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Venezuela: Opposition defeats Maduro’s Socialists

8th Dec 2015
Venezuela: Opposition defeats Maduro’s Socialists

SAO PAULO (AA) — Venezuela’s opposition coalition ended more than 15 years of parliamentary control by President Nicolas Maduro’s Socialists after winning a majority of seats, authorities confirmed early Monday.

More than 60 parties stood in the National Assembly vote, broadly split into two opposing groups — one led by the ruling PSUV party, and the other under the opposition Democratic Unity Roundtable or MUD.

With 96 percent of results processed, the MUD had taken 99 seats, compared to 46 by PSUV candidates. The remaining 22 of the 167 seats in the unicameral parliament have yet to be declared.

In the 2010 parliamentary election, the PSUV took 96 seats, and the MUD garnered 64.

Seventy-four percent of the nearly 20 million eligible voters turned out to exercise their civic duty, said the National Electoral Council (CNE).

The new National Assembly will sit for the first time on Jan. 5.

The opposition’s majority, as it stands, means it can mount a challenge to certain laws, potentially including the release of political prisoners. A two-thirds super majority of 112 seats would give the chamber power to effect major change to Venezuela’s institutions, including constitutional amendments by referendum and even a challenge to Maduro’s presidency.

The results represent a symbolic first major defeat for the Socialist movement founded in 1999 by Maduro’s predecessor, the popular Hugo Chavez who died in 2013.

Maduro said he recognized the government’s defeat. “Seeing these adverse results, we have come … to tell Venezuela that democracy has triumphed.” He said the opposition’s “economic war” on the country had led to the result.

MUD executive secretary Jesus Torrealba, said the vote had “managed to beat democratically a government that is undemocratic” and that “change has begun in Venezuela, the agenda of peace won out”.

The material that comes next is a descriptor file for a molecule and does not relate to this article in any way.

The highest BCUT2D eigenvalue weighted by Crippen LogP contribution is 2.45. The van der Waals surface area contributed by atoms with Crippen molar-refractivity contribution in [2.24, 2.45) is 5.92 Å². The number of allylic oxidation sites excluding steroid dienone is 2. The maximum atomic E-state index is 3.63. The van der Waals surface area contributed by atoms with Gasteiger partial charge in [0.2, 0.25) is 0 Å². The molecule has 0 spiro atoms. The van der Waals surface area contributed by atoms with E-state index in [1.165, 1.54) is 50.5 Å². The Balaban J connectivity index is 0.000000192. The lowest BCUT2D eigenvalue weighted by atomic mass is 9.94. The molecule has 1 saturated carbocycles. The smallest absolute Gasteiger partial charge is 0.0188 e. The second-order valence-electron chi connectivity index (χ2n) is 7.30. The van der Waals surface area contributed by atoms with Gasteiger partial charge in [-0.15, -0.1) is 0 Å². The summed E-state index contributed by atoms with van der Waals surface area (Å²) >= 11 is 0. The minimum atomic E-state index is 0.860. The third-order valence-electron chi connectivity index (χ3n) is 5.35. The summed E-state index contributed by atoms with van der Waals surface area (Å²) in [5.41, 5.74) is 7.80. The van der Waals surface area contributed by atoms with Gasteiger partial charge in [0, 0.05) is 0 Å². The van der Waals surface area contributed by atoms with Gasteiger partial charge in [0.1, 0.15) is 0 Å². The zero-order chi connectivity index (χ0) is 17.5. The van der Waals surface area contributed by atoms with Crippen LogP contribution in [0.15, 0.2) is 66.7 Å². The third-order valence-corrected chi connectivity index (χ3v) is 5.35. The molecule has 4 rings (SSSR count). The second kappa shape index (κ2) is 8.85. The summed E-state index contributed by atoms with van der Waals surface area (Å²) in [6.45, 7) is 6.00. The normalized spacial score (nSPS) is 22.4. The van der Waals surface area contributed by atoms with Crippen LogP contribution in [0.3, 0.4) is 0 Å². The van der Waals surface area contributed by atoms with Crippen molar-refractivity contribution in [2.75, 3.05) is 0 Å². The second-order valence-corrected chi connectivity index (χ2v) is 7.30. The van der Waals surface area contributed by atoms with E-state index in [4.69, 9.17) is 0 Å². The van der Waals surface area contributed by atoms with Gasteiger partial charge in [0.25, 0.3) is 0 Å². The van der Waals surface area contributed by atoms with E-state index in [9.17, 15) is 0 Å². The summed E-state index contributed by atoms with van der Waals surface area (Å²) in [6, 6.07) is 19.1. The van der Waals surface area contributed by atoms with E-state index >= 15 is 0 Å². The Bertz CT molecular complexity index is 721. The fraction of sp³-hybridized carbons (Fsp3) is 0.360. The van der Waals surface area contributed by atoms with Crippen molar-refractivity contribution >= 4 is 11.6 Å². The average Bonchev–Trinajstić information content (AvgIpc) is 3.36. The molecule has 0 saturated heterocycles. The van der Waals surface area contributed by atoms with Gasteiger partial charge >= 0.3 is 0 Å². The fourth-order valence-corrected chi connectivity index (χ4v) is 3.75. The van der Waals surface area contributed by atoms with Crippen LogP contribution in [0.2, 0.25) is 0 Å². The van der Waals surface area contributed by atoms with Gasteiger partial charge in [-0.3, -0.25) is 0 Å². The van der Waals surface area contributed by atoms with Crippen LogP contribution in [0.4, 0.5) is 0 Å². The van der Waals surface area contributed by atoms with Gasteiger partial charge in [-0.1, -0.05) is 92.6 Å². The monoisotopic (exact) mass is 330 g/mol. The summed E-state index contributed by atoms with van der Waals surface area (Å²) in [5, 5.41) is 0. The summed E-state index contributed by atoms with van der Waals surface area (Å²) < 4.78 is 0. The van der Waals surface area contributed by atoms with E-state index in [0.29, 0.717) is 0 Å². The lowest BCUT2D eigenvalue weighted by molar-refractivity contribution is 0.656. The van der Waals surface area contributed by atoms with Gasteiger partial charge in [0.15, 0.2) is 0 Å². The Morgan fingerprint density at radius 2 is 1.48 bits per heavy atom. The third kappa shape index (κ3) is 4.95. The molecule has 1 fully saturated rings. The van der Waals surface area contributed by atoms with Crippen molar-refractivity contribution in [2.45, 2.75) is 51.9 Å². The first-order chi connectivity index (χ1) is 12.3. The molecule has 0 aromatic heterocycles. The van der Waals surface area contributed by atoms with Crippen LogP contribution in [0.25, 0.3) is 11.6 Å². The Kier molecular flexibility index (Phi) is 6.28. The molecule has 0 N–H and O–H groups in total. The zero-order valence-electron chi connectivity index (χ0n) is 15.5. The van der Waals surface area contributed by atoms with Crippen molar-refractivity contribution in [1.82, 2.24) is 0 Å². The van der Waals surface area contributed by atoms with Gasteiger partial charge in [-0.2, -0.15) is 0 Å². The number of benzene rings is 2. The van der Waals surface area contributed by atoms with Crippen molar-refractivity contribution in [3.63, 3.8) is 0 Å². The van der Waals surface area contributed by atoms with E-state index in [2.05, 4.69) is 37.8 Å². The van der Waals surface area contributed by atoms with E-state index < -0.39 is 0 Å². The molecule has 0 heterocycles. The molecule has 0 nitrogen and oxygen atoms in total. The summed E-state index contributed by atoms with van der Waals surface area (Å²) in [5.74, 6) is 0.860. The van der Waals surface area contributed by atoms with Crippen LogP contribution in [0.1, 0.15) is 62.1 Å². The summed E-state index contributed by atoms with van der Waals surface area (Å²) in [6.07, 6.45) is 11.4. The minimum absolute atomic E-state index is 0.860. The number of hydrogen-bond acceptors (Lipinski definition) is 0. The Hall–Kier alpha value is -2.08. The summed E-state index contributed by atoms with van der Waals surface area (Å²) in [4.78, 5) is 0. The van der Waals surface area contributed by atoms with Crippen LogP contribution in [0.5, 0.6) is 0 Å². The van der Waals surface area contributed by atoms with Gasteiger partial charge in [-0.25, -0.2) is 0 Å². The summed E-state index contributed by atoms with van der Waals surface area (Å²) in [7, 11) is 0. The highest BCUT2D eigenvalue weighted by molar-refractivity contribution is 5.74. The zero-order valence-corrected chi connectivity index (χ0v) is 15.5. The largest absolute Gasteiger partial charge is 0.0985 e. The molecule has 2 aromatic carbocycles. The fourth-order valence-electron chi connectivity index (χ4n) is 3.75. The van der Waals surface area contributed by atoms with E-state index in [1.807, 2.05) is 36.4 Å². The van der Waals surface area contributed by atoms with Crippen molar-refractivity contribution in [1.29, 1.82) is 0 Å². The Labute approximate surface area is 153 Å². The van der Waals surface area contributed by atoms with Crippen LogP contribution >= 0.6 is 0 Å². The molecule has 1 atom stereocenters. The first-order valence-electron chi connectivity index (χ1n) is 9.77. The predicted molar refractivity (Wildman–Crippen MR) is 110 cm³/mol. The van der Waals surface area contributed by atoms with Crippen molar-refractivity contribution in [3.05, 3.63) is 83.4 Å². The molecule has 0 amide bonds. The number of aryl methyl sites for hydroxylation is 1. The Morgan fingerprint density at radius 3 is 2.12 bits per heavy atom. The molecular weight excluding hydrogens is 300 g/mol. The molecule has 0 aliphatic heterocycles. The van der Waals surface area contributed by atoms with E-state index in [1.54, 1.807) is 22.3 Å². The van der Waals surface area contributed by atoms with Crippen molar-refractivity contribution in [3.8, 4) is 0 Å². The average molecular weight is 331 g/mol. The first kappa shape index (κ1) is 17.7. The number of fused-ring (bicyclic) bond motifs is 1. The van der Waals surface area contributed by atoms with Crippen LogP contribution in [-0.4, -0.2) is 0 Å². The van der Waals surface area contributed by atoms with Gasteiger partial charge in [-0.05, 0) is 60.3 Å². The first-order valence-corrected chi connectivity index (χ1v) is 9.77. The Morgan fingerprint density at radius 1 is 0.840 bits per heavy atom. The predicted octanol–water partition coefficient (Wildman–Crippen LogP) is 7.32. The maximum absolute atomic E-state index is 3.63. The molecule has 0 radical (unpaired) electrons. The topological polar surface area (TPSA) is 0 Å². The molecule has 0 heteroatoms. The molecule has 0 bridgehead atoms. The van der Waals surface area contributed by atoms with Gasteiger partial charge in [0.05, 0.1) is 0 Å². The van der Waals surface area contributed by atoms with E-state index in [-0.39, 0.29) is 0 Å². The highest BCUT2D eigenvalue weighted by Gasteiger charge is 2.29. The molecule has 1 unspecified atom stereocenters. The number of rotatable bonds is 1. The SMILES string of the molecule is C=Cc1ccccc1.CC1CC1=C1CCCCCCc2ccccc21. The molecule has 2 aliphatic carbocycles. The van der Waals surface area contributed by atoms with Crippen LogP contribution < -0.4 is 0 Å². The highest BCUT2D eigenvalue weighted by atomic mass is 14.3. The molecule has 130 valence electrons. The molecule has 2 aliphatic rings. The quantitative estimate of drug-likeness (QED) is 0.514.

Opposition leader Henrique Capriles, narrowly defeated by Maduro in the 2013 presidential elections triggered by Chavez’s death, said the results were a victory for Venezuela. “[Maduro] has clearly not understood what has happened today … The country wants change,” he said on social media.

Lilian Tintori, the wife of jailed opposition leader Leopoldo Lopez, sounded a triumphant tone in a video published on social media. “Venezuela, we move forward with more hope and more commitment,” she said on Twitter.

Fireworks were seen over Caracas shortly after the results were announced.

Meanwhile, the U.S. State Department congratulated Venezuelans for voting in “a peaceful and democratic way” and urged authorities to continue to publish the results transparently.

A White House spokesman said the polls demonstrate the Venezuelan people’s “overwhelming desire for a change in direction”.

Voters backing the opposition told Anadolu Agency that the dire state of the economy, a chronic shortage of staple goods, rampant corruption and soaring crime rates had influenced their vote.

Stephen Gibbs, political analyst for The Economist magazine in Caracas, told Anadolu Agency that the “simple majority” result “would probably be the best outcome” as “it will force negotiations between an opposition-controlled National Assembly and the Chavistas,” he said, referring to supporters of Chavez’s brand of socialism.

Venezuela’s CNE officially extended Sunday’s vote by an hour, in a move condemned by the opposition as an attempt by the government to gain more votes.

The opposition and voters on social media said election law had been repeatedly broken, from illegal campaigning by leafleting on the streets to senior government figures on state television urging voters to elect Socialist candidates.

“The ballot cast by the voters is a vote for change and a clear call on all political actors and institutions in Venezuela to engage in constructive political efforts to address together the challenges ahead,” said Federica Mogherini, EU foreign policy chief.

The results is another blow to Latin America’s left-wing politicians. Argentina recently elected center-right Mauricio Macri to overturn years of leftist politics.

 
Author: Michael Hernandez, Esra Kaymak, Benjamin Tavener
[Photo: Lilian Tintori, the wife of jailed Venezuelan opposition politician Leopoldo Lopez, addresses to the media after she learned the early results of parliamentary elections, in Caracas, Venezuela. Photogrpher: Carlos Becerra/AA}

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